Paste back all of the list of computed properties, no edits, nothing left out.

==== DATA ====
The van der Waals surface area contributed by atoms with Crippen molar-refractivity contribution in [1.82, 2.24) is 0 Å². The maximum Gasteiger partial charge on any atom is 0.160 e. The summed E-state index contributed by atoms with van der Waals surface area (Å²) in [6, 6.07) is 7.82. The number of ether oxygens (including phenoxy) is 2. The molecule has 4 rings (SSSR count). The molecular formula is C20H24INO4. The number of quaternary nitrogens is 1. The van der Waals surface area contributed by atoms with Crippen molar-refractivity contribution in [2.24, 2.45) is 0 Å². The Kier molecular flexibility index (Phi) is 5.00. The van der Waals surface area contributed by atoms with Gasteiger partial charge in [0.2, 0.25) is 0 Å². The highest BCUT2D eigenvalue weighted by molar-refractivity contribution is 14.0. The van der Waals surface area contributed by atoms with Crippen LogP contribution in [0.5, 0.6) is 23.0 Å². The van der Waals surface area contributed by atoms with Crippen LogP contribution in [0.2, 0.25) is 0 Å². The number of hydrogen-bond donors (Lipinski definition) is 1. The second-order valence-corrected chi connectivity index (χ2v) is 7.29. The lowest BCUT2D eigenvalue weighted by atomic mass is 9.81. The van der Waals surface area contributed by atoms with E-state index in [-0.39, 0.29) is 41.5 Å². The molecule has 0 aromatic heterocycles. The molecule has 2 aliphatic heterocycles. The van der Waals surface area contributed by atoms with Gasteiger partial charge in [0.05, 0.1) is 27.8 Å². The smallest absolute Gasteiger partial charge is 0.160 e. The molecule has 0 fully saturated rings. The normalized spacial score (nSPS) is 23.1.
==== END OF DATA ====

The van der Waals surface area contributed by atoms with Crippen molar-refractivity contribution in [1.82, 2.24) is 0 Å². The maximum Gasteiger partial charge on any atom is 0.160 e. The summed E-state index contributed by atoms with van der Waals surface area (Å²) in [6, 6.07) is 7.82. The number of ether oxygens (including phenoxy) is 2. The molecule has 4 rings (SSSR count). The molecular formula is C20H24INO4. The number of quaternary nitrogens is 1. The van der Waals surface area contributed by atoms with Crippen molar-refractivity contribution in [2.24, 2.45) is 0 Å². The Kier molecular flexibility index (Phi) is 5.00. The van der Waals surface area contributed by atoms with Gasteiger partial charge in [0.2, 0.25) is 0 Å². The highest BCUT2D eigenvalue weighted by molar-refractivity contribution is 14.0. The van der Waals surface area contributed by atoms with Crippen LogP contribution in [0.5, 0.6) is 23.0 Å². The van der Waals surface area contributed by atoms with Crippen LogP contribution in [0.2, 0.25) is 0 Å². The number of hydrogen-bond donors (Lipinski definition) is 1. The second-order valence-corrected chi connectivity index (χ2v) is 7.29. The lowest BCUT2D eigenvalue weighted by atomic mass is 9.81. The van der Waals surface area contributed by atoms with E-state index in [-0.39, 0.29) is 41.5 Å². The molecule has 0 aromatic heterocycles. The molecule has 2 aliphatic heterocycles. The van der Waals surface area contributed by atoms with Gasteiger partial charge in [0.05, 0.1) is 27.8 Å². The smallest absolute Gasteiger partial charge is 0.160 e. The molecule has 0 fully saturated rings. The normalized spacial score (nSPS) is 23.1.